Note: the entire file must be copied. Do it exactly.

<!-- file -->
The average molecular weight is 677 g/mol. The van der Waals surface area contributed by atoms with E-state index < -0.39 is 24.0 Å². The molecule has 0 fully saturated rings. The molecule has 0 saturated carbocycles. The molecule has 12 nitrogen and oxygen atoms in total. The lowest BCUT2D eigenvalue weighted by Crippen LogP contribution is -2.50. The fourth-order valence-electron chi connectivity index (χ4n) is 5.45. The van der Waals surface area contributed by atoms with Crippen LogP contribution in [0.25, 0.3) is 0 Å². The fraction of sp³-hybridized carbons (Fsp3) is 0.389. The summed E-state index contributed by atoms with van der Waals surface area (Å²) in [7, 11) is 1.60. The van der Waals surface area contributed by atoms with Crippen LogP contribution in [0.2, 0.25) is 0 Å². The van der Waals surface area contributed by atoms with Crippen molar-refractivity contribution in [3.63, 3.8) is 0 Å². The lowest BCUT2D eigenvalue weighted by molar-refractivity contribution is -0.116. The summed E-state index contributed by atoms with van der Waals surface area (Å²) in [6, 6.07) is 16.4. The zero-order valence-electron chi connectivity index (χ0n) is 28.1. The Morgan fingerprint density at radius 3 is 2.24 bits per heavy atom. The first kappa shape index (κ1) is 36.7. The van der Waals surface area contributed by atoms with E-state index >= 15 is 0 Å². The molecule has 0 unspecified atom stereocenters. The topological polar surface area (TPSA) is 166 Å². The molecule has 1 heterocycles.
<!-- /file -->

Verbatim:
The average molecular weight is 677 g/mol. The van der Waals surface area contributed by atoms with E-state index < -0.39 is 24.0 Å². The molecule has 0 fully saturated rings. The molecule has 0 saturated carbocycles. The molecule has 12 nitrogen and oxygen atoms in total. The lowest BCUT2D eigenvalue weighted by Crippen LogP contribution is -2.50. The fourth-order valence-electron chi connectivity index (χ4n) is 5.45. The van der Waals surface area contributed by atoms with Crippen LogP contribution in [0.25, 0.3) is 0 Å². The fraction of sp³-hybridized carbons (Fsp3) is 0.389. The summed E-state index contributed by atoms with van der Waals surface area (Å²) in [7, 11) is 1.60. The van der Waals surface area contributed by atoms with Crippen LogP contribution in [0.2, 0.25) is 0 Å². The van der Waals surface area contributed by atoms with Crippen molar-refractivity contribution in [3.63, 3.8) is 0 Å². The lowest BCUT2D eigenvalue weighted by molar-refractivity contribution is -0.116. The summed E-state index contributed by atoms with van der Waals surface area (Å²) in [6, 6.07) is 16.4. The zero-order valence-electron chi connectivity index (χ0n) is 28.1. The Morgan fingerprint density at radius 3 is 2.24 bits per heavy atom. The first kappa shape index (κ1) is 36.7. The van der Waals surface area contributed by atoms with E-state index >= 15 is 0 Å². The molecule has 0 unspecified atom stereocenters. The topological polar surface area (TPSA) is 166 Å². The molecule has 1 heterocycles.